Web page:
AntibodyDonkey anti-mouse, Alexa Fluor 488
(mouse polyclonal)
Thermo FisherCat# A-21202; RRID:AB_141607IF (1:500)
AntibodyDonkey anti-mouse, Alexa Fluor 555
(mouse polyclonal)
Thermo FisherCat# A-31570; RRID:AB_2536180IF (1:500)
AntibodyDonkey anti-rabbit, Alexa Fluor 488
(rabbit polyclonal)
Thermo FisherCat# A-21206; RRID:AB_141708IF (1:500)
AntibodyDonkey anti-rabbit, Alexa Fluor 555
(rabbit polyclonal)
Thermo FisherCat# A-31572
RRID:AB_162543
IF (1:500)
AntibodyAnti-Flag M2 affinity gelSigma-AldrichA2220
AntibodyAnti-c-Myc AgaroseSigma-Aldrich20168
Recombinant DNA reagent (plasmid)pWPI-Flag-RIPK3This paperN/ADescribed in Materials and methods; available upon request
Recombinant DNA reagent (plasmid)pWPI-Flag-mRIPK3This paperN/ADescribed in Materials and methods; available upon request
Recombinant DNA reagent (plasmid)pCDNA3.1-Myc-CSNK1G2This paperN/ADescribed in Materials and methods; available upon request
Recombinant DNA reagent (plasmid)pCDNA3.1-Myc-CSNK1G2(K75A)This paperN/ADescribed in Materials and methods; available upon request
Recombinant DNA reagent (plasmid)pCDNA3.1-Myc-CSNK1G2(D165N)This paperN/ADescribed in Materials and methods; available upon request
Recombinant DNA reagent (plasmid)pCDNA3.1-Myc-CSNK1G2(S211A)This paperN/ADescribed in Materials and methods; available upon request
Recombinant DNA reagent (plasmid)pCDNA3.1-Myc-CSNK1G2(T215A)This paperN/ADescribed in Materials and methods; available upon request
Recombinant DNA reagent (plasmid)pCDNA3.1-Myc-CSNK1G2(S211A/T215A)This paperN/ADescribed in Materials and methods; available upon request
Recombinant DNA reagent (plasmid)pWPI-Myc-CSNK1G2This paperN/ADescribed in Materials and methods; available upon request
Recombinant DNA reagent (plasmid)pWPI-Myc-CSNK1G2(K75A)This paperN/ADescribed in Materials and methods; available upon request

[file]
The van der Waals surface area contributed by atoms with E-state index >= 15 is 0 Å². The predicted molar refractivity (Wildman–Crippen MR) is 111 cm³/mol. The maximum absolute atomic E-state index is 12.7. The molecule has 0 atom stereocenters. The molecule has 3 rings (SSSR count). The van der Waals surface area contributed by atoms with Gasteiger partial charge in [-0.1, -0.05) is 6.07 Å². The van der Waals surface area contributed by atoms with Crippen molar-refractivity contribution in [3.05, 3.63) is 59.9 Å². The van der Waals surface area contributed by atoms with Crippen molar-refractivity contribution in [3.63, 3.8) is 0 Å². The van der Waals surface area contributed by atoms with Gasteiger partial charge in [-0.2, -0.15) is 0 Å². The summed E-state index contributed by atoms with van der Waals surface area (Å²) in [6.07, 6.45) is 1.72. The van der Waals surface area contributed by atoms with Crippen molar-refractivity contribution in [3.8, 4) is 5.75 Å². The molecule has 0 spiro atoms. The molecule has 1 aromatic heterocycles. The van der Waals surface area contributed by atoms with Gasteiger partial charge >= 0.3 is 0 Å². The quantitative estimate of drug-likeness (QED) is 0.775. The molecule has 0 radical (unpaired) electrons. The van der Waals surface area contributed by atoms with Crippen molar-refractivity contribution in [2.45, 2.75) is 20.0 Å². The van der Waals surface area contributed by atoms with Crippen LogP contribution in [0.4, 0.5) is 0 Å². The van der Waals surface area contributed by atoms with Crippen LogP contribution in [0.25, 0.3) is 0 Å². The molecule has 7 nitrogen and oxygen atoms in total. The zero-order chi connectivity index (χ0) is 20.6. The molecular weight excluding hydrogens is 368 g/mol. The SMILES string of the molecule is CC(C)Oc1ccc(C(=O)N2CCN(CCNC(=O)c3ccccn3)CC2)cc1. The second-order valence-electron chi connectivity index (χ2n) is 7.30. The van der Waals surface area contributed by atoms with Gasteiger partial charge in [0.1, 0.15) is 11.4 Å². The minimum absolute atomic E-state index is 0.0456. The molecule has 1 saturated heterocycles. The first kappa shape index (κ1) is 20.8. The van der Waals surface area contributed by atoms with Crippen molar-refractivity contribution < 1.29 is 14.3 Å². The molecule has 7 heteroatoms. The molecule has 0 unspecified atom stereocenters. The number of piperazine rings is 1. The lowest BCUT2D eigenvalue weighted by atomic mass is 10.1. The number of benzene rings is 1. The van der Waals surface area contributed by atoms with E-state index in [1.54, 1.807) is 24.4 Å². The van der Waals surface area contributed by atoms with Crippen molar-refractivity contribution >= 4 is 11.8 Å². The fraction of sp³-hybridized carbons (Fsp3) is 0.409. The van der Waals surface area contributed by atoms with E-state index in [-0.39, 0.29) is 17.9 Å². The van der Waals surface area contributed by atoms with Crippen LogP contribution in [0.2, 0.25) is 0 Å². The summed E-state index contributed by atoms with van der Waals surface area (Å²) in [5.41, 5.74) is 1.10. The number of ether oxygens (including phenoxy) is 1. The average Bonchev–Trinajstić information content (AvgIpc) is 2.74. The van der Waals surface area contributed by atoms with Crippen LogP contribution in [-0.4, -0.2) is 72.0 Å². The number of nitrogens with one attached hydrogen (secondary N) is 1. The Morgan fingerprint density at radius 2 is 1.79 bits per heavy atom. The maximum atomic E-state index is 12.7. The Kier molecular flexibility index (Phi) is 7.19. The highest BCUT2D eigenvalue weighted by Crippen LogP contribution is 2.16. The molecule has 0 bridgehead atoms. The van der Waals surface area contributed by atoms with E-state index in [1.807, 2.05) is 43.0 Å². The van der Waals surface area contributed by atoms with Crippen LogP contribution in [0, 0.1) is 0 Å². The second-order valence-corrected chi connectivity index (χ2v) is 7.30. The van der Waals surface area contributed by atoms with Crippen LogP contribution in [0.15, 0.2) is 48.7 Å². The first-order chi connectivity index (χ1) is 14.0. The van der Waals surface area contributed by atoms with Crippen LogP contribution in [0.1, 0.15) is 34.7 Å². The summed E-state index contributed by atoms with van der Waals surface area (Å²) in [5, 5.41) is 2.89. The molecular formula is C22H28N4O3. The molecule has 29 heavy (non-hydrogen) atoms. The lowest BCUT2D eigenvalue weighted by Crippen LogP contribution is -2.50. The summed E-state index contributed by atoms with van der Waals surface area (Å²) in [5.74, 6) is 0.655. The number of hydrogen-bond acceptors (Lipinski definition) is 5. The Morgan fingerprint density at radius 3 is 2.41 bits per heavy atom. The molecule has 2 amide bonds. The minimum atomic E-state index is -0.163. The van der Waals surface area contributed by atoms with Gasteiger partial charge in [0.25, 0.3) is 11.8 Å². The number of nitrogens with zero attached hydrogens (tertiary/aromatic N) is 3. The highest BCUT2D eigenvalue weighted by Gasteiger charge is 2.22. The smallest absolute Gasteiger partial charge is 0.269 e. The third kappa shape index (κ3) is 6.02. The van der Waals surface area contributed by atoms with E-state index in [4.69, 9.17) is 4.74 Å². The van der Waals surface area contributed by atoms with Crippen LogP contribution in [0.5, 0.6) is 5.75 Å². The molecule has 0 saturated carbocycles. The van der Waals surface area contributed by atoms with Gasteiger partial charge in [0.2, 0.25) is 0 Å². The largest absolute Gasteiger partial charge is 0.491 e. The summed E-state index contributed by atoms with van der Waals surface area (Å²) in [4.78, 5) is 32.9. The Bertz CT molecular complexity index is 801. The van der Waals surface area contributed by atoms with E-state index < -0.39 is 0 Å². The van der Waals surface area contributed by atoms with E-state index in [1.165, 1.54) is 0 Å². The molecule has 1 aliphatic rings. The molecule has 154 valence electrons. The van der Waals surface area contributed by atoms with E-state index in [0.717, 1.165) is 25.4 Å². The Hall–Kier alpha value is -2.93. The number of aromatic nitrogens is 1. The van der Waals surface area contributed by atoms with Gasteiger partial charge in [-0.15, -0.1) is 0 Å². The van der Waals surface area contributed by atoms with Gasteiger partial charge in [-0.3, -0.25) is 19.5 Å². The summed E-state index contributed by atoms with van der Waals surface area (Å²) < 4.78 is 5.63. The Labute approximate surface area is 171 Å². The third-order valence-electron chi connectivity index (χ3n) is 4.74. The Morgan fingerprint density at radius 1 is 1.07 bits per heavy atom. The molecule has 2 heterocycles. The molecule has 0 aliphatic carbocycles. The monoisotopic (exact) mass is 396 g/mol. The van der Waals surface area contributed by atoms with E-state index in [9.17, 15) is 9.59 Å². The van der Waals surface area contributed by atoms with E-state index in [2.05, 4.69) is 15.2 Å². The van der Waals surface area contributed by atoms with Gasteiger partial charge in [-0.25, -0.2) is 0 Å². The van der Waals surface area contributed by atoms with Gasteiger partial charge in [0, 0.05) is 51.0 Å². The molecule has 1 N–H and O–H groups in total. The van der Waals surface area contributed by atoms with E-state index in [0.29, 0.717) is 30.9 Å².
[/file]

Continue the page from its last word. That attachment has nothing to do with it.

Recombinant DNA reagent (plasmid)pWPI-Myc-CSNK1G2(S211A/T215A)This paperN/ADescribed in Materials and methods; available upon request
Recombinant DNA reagent (plasmid)pWPI-Myc-mCSNK1G2This paperN/ADescribed in Materials and methods; available upon request
Recombinant DNA reagent (plasmid)pWPI-Myc-mCSNK1G2(K75A)This paperN/ADescribed in Materials and methods; available upon request
Peptide, recombinant proteinMyc peptideSigma-Aldrich201701 mg/ml
Peptide, recombinant protein3xFlag peptideChinaPeptidesDYKDHDGDYKDHDIDYKDDDDK1 mg/ml
Software, algorithmImageJNIHN/A
Software, algorithmGraphPadGraphpad SoftwareN/A
Software, algorithmPrismGraphpad SoftwareN/A
Software, algorithmNikon A1-RNikonhttps://www.nikoninstruments.com/Products/Confocal-Microscopes/A1R-HD

Mice

The Csnk1g2 knockout mice were generated using the CRISPR-Cas9 system (Figure 1—figure supplement 3). The Ripk3−/− (C57BL/6NCrl strain) were kept in our lab (He et al., 2009). Csnk1g2+/Ripk3+/ mice were produced by mating Csnk1g2−/− males with Ripk3−/− females. Csnk1g2−/−Ripk3−/− mice were produced by mating Csnk1g2+/Ripk3+/ males with Csnk1g2+/Ripk3+/ females. The primers used for genotyping are listed below.

  • Csnk1g2-KO-F: AGGTTTCGCACTCGGATCTCACG;

  • Csnk1g2-KO-R: CCCCGAAGTTCCCACAGCCTATC;

  • Ripk3-KO-F: CAGTGGGACTTCGTGTCCG;

  • Ripk3-KO-R: CAAGCTGTGTAGGTAGCACATC.

Mice husbandry

Request a detailed protocol

Mice were group-housed in a 12 hr light/dark (light between 08:00 and 20:00) in a temperature-controlled room (21.1 ± 1°C) at the National Institute of Biological Sciences with free access to water. The ages of mice are indicated in the figure, figure legends, or methods. All animal experiments were conducted following the Ministry of Health national guidelines for the housing and care of laboratory animals and were performed in accordance with institutional regulations after review and approval by the Institutional Animal Care and Use Committee at the National Institute of Biological Sciences, Beijing.